NPRC Reveals Findings of Latest Survey

Dear Fellow Printer,

First, we want to thank you if you participated in our recent survey about “Industry Surveys.” If you haven’t participated there’s still a couple of days left to participate. Go below for a link to our latest survey.

Second, we’d like to tell you what fellow printers told us and how we plan to react to the many suggestions we’ve received.

Independents vs. Franchises – 80% of our respondents were independents, while most of the rest were franchisees. About 48% of our respondents were members of one or printing associations. The rest claimed no association affiliation.

Participation Rates – Approximately 90% of our respondents have previously participated/completed one or more industry surveys, with 65% have completed or purchased three or more surveys/studies. It is obvious that our list is heavily skewed towards printers who tend to be far more active and involved in the industry than the industry as a whole. We may in fact be preaching to the “choir” and we are not sure how to correct that.

Popular Studies – When it comes to surveys printers would most like to see published, the clear winner was a “Color Digital Printing Pricing Survey.” Following close behind in terms of popularity were “Financial Benchmarking Studies” and a “Bindery Services Pricing Study” Based upon that feedback, we will attempt to published the three studies noted above in the next 6-18 months.

Serious Misgivings – We do have serious misgivings about pursuing or publishing a new Financial Benchmarking Study. In my mind, and that of many top-notch printers and consultants in the industry, there is no study of greater potential value to the average printer than this specific study. And yet, recent participation levels are the lowest they have ever been and the sales are equally low. Without sufficient sales, we simply cannot continue to publish this study. Maybe we’ll change our mind but at this point this study may never be published again.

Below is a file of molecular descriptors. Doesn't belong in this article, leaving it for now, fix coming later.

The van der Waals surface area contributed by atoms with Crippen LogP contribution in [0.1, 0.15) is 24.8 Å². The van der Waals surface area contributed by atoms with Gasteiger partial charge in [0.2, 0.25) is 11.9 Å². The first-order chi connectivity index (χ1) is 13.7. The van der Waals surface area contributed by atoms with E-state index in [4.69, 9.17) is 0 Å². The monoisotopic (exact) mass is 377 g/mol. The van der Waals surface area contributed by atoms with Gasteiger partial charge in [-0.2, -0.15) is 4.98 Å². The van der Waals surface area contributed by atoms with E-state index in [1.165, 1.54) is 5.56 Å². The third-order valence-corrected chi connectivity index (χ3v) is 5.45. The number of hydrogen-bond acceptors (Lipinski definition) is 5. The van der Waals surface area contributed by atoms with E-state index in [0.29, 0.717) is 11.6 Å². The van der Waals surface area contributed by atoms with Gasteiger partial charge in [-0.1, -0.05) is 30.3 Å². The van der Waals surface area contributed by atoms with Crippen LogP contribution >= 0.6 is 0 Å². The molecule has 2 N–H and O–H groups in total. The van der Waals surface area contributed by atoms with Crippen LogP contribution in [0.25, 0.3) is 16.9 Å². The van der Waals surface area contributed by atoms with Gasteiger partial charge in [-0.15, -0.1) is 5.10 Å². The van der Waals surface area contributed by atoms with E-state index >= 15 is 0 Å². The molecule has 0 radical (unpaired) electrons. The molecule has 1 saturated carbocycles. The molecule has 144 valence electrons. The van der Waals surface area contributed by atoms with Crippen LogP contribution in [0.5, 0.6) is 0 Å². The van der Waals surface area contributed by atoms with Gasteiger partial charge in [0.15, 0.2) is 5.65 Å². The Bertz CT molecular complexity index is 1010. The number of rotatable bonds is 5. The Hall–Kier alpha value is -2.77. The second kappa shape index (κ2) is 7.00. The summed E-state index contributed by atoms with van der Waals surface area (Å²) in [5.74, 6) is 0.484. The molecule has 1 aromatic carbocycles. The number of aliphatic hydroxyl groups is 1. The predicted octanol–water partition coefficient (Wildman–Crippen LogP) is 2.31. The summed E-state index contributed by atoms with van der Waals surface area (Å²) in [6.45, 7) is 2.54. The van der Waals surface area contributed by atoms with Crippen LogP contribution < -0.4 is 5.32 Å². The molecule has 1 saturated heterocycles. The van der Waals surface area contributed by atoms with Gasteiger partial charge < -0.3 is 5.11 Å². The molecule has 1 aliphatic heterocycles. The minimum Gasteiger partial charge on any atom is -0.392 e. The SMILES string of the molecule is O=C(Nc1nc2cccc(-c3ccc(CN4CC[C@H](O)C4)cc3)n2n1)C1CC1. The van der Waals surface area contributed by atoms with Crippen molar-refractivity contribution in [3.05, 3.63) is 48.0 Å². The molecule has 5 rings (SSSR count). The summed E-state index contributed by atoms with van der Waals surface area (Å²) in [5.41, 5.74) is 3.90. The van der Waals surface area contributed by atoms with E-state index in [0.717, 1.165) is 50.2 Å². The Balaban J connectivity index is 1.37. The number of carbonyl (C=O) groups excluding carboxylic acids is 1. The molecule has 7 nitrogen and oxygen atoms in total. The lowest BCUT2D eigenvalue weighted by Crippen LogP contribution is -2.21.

Reasons for Not Participating – When we asked printers 
who have not completed a survey in the past three years the reason why they had not done so, almost 73% of respondents told us,
“I never could find the time to complete a survey.” Approximately 37% told us, “I never

Survey Deadline is Friday – Please help us serve you better. The deadline to complete this 3-minute survey is this Friday. We’ve heard from about 104 printers but we’d still like to hear from you as well.thought the resulting studies related to my size shop.” Based upon that feedback we are going to make a concerted effort shorten surveys, and emphasize in our marketing efforts that these surveys are based upon an almost equal distribution of very small firms with sales in the $250,000 to $500,000 range as well as fairly large firms reporting sales in the $1.2 to $1.5 range.

Increasing Participation Levels? Survey participants suggested “shortening surveys” (55%) and “offering special incentives” (47%) as the two major methods for increasing participation levels. Since we already offer a FREE study to every participant we’re not sure what else we could offer. A special discount coupon on NPRC publications is a possibility, and we are of course open to other suggestions. Almost 26% of respondents suggested sending out more reminders – that was surprising and reassuring, especially since it is contrary to what we often hear from folks who tell us we send out too many reminders!

Pricing of Studies – Approximately 72% of all participants suggested a price range of $85-$105, with another 21% suggesting a range of $110 – $135. Knowing how expensive and time-consuming these studies are to produce, and recognizing that we receive virtually no industry sponsorship, we are inclined to stick with the $110 – $135 range.